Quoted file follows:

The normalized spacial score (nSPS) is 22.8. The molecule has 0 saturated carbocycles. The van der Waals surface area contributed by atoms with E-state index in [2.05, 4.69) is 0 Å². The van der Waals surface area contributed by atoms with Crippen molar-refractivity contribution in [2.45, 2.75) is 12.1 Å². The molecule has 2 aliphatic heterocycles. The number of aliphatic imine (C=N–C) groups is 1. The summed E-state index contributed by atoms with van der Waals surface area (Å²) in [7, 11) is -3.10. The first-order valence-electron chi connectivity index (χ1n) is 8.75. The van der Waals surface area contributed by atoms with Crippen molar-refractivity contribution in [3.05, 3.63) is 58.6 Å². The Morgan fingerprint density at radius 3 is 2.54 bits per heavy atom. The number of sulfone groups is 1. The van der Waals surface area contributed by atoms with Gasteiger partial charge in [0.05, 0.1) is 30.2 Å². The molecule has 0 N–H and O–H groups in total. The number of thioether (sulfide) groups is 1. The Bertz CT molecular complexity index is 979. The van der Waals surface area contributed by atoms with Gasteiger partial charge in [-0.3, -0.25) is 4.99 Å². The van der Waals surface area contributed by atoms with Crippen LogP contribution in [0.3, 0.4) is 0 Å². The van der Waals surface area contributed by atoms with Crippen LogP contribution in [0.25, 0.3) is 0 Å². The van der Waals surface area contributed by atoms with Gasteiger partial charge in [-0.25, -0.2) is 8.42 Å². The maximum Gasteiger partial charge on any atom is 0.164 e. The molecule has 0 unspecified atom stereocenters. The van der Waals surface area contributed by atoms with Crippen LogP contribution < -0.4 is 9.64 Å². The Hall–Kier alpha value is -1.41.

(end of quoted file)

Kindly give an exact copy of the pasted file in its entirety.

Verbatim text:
The normalized spacial score (nSPS) is 22.8. The molecule has 0 saturated carbocycles. The van der Waals surface area contributed by atoms with E-state index in [2.05, 4.69) is 0 Å². The van der Waals surface area contributed by atoms with Crippen molar-refractivity contribution in [2.45, 2.75) is 12.1 Å². The molecule has 2 aliphatic heterocycles. The number of aliphatic imine (C=N–C) groups is 1. The summed E-state index contributed by atoms with van der Waals surface area (Å²) in [7, 11) is -3.10. The first-order valence-electron chi connectivity index (χ1n) is 8.75. The van der Waals surface area contributed by atoms with Crippen molar-refractivity contribution in [3.05, 3.63) is 58.6 Å². The Morgan fingerprint density at radius 3 is 2.54 bits per heavy atom. The number of sulfone groups is 1. The van der Waals surface area contributed by atoms with Gasteiger partial charge in [0.05, 0.1) is 30.2 Å². The molecule has 0 N–H and O–H groups in total. The number of thioether (sulfide) groups is 1. The Bertz CT molecular complexity index is 979. The van der Waals surface area contributed by atoms with Gasteiger partial charge in [-0.3, -0.25) is 4.99 Å². The van der Waals surface area contributed by atoms with Crippen LogP contribution in [0.3, 0.4) is 0 Å². The van der Waals surface area contributed by atoms with Crippen LogP contribution in [0.25, 0.3) is 0 Å². The van der Waals surface area contributed by atoms with Gasteiger partial charge in [-0.25, -0.2) is 8.42 Å². The maximum Gasteiger partial charge on any atom is 0.164 e. The molecule has 0 unspecified atom stereocenters. The van der Waals surface area contributed by atoms with Crippen LogP contribution < -0.4 is 9.64 Å². The Hall–Kier alpha value is -1.41.